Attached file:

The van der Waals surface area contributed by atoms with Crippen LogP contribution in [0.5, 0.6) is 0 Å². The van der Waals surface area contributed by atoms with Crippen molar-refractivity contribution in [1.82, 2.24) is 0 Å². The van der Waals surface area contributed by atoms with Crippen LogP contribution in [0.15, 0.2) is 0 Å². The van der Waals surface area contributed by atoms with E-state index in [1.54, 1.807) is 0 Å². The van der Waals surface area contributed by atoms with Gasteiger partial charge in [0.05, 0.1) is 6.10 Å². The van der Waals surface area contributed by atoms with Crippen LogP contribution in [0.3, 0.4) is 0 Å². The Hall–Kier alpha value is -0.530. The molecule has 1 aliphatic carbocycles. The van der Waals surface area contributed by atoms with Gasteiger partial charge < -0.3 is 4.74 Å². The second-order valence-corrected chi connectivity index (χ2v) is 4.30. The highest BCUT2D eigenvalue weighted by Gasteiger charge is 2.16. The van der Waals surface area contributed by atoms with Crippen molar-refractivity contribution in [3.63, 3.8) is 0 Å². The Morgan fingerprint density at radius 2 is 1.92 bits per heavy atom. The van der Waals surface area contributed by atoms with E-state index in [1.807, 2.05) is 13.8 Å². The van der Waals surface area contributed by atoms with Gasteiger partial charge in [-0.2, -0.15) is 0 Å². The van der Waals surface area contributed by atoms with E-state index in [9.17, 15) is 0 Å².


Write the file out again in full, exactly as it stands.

The van der Waals surface area contributed by atoms with Crippen LogP contribution in [0.5, 0.6) is 0 Å². The van der Waals surface area contributed by atoms with Crippen molar-refractivity contribution in [1.82, 2.24) is 0 Å². The van der Waals surface area contributed by atoms with Crippen LogP contribution in [0.15, 0.2) is 0 Å². The van der Waals surface area contributed by atoms with E-state index in [1.54, 1.807) is 0 Å². The van der Waals surface area contributed by atoms with Gasteiger partial charge in [0.05, 0.1) is 6.10 Å². The van der Waals surface area contributed by atoms with Crippen LogP contribution in [0.3, 0.4) is 0 Å². The Hall–Kier alpha value is -0.530. The molecule has 1 aliphatic carbocycles. The van der Waals surface area contributed by atoms with Gasteiger partial charge < -0.3 is 4.74 Å². The second-order valence-corrected chi connectivity index (χ2v) is 4.30. The highest BCUT2D eigenvalue weighted by Gasteiger charge is 2.16. The van der Waals surface area contributed by atoms with Crippen molar-refractivity contribution in [3.63, 3.8) is 0 Å². The Morgan fingerprint density at radius 2 is 1.92 bits per heavy atom. The van der Waals surface area contributed by atoms with E-state index in [1.807, 2.05) is 13.8 Å². The van der Waals surface area contributed by atoms with Gasteiger partial charge in [-0.2, -0.15) is 0 Å². The van der Waals surface area contributed by atoms with E-state index in [9.17, 15) is 0 Å².